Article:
Milwaukee Bucks star Brandon Jennings took some time practice ball handling skills and dribbling with a young, future basketball star. Jennings recently held a basketball camp at Homestead High School in Mequon. During the camp, Jennings also participated in basketball games and drills with the campers. One lucky camper received a special treat when Jennings gave him the shoes he was wearing. (photo by Yvonne Kemp)
PANTHERFEST returns to the Milwaukee lakefront Friday, Sept. 9, and resumes its role as the University of Wisconsin–Milwaukee’s largest event of the year with headlining performances from Lupe Fiasco and Girl Talk.
Now in its fifth year, PANTHERFEST will be held at the Marcus Amphitheater and forecourt area of the Summerfest grounds, 5 p.m. to midnight.
Preshow festivities are from 5 to 7:30 p.m. in the amphitheater forecourt, where DJ Kid Cut puts an eclectic musical background behind activities, games and events that are free to UWM students. Lupe Fiasco kicks off the activities in the Marcus Amphitheater, followed by fireworks co-sponsored by UWM and Indian Summer Festival. Girl Talk will close the event.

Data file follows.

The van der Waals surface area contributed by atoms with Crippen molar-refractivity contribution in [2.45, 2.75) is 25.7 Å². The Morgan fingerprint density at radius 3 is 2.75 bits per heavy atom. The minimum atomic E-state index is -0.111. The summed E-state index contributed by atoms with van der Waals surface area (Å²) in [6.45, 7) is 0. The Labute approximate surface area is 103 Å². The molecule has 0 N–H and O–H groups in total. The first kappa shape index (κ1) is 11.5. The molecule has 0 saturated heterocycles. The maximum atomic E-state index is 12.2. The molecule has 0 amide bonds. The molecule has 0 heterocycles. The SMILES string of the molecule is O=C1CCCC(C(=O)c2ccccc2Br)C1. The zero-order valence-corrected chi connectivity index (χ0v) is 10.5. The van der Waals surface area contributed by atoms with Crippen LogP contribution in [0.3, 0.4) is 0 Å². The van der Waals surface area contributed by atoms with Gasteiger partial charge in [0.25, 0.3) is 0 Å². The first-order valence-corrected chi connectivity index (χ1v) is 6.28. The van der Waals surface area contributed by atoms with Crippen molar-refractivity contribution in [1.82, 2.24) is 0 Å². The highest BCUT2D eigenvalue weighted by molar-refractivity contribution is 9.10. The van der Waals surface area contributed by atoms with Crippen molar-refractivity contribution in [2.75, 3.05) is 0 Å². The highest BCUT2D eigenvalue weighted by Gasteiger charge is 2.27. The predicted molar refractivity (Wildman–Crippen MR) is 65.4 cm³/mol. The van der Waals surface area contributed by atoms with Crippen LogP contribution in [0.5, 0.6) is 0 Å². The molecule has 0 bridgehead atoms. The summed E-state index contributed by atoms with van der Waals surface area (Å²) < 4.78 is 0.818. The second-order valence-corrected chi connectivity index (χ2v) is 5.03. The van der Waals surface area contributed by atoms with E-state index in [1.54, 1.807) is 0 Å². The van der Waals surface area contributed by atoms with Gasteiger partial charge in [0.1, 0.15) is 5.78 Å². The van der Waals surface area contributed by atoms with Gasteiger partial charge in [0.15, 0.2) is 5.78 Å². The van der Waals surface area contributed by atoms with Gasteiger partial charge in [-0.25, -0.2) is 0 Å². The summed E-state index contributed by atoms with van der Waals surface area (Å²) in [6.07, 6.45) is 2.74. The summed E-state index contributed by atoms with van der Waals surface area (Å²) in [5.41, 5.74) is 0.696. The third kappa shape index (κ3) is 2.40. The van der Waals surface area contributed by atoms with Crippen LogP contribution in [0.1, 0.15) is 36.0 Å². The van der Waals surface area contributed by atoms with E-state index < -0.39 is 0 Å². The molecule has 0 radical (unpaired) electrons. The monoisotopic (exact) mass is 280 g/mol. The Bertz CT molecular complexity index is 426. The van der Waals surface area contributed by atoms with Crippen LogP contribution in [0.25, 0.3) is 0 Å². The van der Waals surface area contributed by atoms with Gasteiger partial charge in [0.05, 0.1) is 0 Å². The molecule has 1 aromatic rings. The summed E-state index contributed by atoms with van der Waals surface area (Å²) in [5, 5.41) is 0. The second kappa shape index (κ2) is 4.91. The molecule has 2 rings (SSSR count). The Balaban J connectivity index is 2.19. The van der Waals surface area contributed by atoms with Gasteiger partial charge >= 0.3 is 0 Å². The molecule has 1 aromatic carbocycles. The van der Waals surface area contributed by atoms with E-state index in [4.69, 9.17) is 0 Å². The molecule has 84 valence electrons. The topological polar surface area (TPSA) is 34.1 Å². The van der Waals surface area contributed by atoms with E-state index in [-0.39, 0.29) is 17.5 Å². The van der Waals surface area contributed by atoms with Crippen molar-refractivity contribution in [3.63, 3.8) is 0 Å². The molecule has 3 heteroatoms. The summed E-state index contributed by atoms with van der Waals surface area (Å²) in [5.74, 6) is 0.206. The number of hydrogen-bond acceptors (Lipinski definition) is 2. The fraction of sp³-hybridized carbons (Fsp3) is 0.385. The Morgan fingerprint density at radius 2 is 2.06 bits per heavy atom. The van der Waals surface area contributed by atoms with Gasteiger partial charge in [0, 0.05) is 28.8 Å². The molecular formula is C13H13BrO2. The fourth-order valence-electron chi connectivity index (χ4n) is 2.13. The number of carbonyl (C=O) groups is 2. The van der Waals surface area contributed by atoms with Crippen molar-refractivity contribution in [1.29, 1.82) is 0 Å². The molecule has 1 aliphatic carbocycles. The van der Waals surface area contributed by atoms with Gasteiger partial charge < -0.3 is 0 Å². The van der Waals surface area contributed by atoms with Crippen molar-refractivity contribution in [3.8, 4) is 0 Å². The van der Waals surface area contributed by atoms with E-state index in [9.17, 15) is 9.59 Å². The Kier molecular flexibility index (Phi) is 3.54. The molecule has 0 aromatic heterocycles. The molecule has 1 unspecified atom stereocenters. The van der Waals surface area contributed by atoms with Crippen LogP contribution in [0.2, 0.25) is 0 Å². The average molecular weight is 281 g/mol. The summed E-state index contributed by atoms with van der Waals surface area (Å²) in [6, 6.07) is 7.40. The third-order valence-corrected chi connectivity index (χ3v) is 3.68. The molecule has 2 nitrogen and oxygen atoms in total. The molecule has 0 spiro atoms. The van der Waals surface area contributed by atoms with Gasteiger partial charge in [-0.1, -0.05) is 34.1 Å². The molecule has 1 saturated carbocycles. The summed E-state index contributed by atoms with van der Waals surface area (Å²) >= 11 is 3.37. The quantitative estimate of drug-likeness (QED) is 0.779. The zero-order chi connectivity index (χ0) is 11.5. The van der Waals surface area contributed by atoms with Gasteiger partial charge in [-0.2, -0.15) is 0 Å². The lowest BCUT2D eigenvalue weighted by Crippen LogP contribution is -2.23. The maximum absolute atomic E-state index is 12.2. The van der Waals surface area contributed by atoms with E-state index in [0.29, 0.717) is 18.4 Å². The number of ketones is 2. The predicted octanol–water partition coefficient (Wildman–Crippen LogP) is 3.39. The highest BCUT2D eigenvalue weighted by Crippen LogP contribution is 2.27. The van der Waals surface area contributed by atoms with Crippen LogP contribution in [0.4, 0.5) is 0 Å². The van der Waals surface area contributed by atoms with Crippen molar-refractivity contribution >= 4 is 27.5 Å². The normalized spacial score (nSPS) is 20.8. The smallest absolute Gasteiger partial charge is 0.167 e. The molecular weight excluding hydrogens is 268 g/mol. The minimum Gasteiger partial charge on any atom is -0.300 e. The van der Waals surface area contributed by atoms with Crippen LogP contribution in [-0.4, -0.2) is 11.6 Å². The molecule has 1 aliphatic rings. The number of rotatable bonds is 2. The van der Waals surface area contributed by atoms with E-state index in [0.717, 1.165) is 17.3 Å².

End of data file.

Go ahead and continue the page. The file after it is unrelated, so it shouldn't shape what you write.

PANTHERFEST is an annual celebration for the entire campus community that caps off UWM’s Campus KickOff: two weeks of events, activities and get-togethers for new and returning students.
“PANTHERFEST, UWM’s largest event of the year, will feature great music, fun activities, fireworks and an opportunity for the UWM campus community and alumni to celebrate the beginning of a new academic year,” says Scott Gore, PANTHERFEST event director.
Gore guarantees “something for everyone,” and encourages students to make good decisions related to their behavior before, during and after PANTHERFEST.
Student-only promotions include drawings for one semester of paid tuition, textbooks and more prizes from the UWM Bookstore, the UW Credit Union and other event sponsors.